For example, those involved in a franchise cannot diversify
their business. Instead, they must adhere to the company line.
"No two businesses are alike. Partnerships work better on the
Internet," Harpointner said. "Success [online] is based on the
ability to market and sell. We see many of our partners
discovering the benefits of partnering over franchising."
According to Harpointner, many entrepreneurs are mislead and
confused by Internet franchising. Their business has no physical
location and no brand names to boost their business.
Instead, a franchiser's Web site looks like everyone else's
Plus, there are high royalty fees and monthly franchising fees.
"Why not save that expense by just partnering?" he asked. "We
rebate all of our partnership fees back to our partners once
they start producing."
In comparison, franchise fees and royalties are never refunded
in franchising agreements. Franchising fees can be as high as
$10,000 per month, said Harpointner. In addition, franchisees
must sign long-term contracts that include default penalties.
Chuck Fuller, senior vice president for marketing Email
Marketing Software - Free Demo development at Entrepreneur.com,
views the business-venture capabilities of franchising on the
Internet as having both good and bad points. The cost per lead
is a lot less on the Internet, but the lead quality it produces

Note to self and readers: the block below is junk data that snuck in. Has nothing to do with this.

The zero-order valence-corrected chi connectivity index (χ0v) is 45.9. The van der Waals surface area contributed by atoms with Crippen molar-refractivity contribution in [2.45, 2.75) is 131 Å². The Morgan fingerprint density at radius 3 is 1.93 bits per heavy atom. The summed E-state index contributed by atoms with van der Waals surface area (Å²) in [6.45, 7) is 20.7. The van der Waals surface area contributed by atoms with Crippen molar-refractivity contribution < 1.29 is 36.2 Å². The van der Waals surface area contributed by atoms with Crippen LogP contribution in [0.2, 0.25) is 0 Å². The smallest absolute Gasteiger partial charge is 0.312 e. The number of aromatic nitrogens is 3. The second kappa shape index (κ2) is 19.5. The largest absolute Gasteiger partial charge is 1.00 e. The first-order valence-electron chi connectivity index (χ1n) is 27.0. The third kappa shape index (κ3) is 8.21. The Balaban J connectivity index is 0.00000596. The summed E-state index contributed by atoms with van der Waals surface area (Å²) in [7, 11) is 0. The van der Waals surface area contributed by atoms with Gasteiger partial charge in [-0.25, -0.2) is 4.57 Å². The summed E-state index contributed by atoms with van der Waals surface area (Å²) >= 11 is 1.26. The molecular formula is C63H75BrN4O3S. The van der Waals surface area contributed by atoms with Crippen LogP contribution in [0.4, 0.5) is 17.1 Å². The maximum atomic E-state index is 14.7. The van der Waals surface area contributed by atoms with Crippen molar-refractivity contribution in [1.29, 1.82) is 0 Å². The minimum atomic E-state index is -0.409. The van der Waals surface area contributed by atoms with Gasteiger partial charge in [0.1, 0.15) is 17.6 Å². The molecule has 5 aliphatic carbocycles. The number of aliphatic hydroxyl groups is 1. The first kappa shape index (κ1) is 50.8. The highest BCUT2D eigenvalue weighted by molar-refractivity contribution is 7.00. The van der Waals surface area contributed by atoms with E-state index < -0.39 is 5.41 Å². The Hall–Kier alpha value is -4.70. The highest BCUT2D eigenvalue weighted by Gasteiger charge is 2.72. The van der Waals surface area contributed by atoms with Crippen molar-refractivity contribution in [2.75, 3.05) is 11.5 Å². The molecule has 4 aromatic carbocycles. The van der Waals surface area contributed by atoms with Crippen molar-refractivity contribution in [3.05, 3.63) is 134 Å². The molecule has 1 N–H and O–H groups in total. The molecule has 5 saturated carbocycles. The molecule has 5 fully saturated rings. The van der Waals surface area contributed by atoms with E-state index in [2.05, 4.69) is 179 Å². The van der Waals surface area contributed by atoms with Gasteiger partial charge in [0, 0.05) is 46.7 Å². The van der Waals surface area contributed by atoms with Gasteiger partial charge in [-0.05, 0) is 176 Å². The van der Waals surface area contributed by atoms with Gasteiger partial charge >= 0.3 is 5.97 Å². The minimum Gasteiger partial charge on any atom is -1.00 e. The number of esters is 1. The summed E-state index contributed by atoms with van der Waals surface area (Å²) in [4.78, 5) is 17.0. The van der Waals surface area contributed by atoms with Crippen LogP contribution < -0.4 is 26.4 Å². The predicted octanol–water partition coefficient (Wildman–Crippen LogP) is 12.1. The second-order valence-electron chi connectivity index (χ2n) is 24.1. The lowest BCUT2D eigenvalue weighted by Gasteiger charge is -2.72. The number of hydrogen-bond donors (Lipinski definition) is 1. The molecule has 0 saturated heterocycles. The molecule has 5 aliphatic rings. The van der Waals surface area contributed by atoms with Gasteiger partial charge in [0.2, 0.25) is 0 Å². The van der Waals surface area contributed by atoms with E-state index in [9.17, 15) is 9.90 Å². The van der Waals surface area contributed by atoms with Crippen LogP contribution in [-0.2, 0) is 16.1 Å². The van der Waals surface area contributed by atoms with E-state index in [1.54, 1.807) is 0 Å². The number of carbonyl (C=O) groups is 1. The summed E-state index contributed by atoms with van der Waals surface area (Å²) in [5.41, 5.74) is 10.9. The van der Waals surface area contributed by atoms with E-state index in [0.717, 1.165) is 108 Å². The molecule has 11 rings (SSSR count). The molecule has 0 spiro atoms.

often suffers quite a bit.
"The Internet presents considerably more quality issues," he
Franchising versus partnering on the Internet are not the only
There is more opportunity using the Web as a vehicle for more
traditional consulting and networking services, said Vincent
Thompson, principal at Middleshift. His company focuses on using
or creating revenue for Internet businesses by empowering those
in the middle-management environment.
"I am not seeing people actually licensing products on the
Internet as much as I am seeing pay-for-post activities," he
Thompson believes that any time an entrepreneur can use the Web
to sell is a good thing. He sees people submitting content to
Web sites and participating in Web networking activities. This
forms the biggest use for business over the Internet.
After spending seven years at America Online running Internet
sales in the western U.S., Thompson's business helps companies
learn how to sell products.
There will be more networking on the Web instead of franchising,
Thompson predicted. "In earlier years, Internet franchising may
have made more sense, but no longer. The Internet has changed
drastically since then. Business[es] online need much more than
[what] is available through a franchise," he added.
Fuller noted that the Internet provides access to a variety of
franchising opportunities. People considering an Internet
franchise need to exercise considerable caution.
"Investing into a business is just like building a house. You
have to become qualified for the purchase and the financing,"
The Federal Trade Commission Latest News about Federal Trade
Commission (FTC) offers would-be franchisees some protection
against fraud. For example, in order to offer distribution
franchise businesses, a firm must register the franchise
offering with the FTC.
The FTC regulates all franchises, requiring a full disclosure
that details training, support, fees and purchases, Fuller said.
Also, a franchiser cannot just sign up a franchisee online. By
law there is a cooling-off period for the franchisee. Some of
the arrangements, from recruitment and research to
prequalification, can be handled over the Internet.
By Jack M. Germain
07/04/07 12:00 PM PT